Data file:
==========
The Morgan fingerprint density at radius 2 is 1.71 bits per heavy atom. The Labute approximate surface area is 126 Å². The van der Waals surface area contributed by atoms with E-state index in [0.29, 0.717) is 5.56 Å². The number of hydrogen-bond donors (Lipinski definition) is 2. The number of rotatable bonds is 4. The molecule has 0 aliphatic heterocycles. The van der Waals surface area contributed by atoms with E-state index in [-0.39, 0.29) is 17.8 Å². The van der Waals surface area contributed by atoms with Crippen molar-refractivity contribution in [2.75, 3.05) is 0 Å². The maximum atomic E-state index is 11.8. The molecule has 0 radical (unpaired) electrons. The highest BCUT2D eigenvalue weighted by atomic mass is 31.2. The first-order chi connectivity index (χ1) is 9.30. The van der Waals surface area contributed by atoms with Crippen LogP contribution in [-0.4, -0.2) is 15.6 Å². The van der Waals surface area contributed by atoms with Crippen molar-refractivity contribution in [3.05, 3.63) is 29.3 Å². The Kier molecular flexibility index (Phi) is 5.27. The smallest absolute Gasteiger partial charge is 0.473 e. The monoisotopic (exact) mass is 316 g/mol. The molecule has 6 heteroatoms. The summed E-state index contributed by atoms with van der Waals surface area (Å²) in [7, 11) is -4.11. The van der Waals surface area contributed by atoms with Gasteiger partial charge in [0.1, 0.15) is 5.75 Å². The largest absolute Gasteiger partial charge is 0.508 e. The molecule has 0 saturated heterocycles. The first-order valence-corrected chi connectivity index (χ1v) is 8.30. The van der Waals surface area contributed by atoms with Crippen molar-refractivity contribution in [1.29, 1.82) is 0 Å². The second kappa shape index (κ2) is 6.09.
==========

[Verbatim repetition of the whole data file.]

The Morgan fingerprint density at radius 2 is 1.71 bits per heavy atom. The Labute approximate surface area is 126 Å². The van der Waals surface area contributed by atoms with E-state index in [0.29, 0.717) is 5.56 Å². The number of hydrogen-bond donors (Lipinski definition) is 2. The number of rotatable bonds is 4. The molecule has 0 aliphatic heterocycles. The van der Waals surface area contributed by atoms with E-state index in [-0.39, 0.29) is 17.8 Å². The van der Waals surface area contributed by atoms with Crippen molar-refractivity contribution in [2.75, 3.05) is 0 Å². The maximum atomic E-state index is 11.8. The molecule has 0 radical (unpaired) electrons. The highest BCUT2D eigenvalue weighted by atomic mass is 31.2. The first-order chi connectivity index (χ1) is 9.30. The van der Waals surface area contributed by atoms with Crippen LogP contribution in [-0.4, -0.2) is 15.6 Å². The van der Waals surface area contributed by atoms with Crippen molar-refractivity contribution in [3.05, 3.63) is 29.3 Å². The Kier molecular flexibility index (Phi) is 5.27. The smallest absolute Gasteiger partial charge is 0.473 e. The monoisotopic (exact) mass is 316 g/mol. The molecule has 6 heteroatoms. The summed E-state index contributed by atoms with van der Waals surface area (Å²) in [7, 11) is -4.11. The van der Waals surface area contributed by atoms with Gasteiger partial charge in [0.1, 0.15) is 5.75 Å². The largest absolute Gasteiger partial charge is 0.508 e. The molecule has 0 saturated heterocycles. The first-order valence-corrected chi connectivity index (χ1v) is 8.30. The van der Waals surface area contributed by atoms with Crippen molar-refractivity contribution in [1.29, 1.82) is 0 Å². The second kappa shape index (κ2) is 6.09.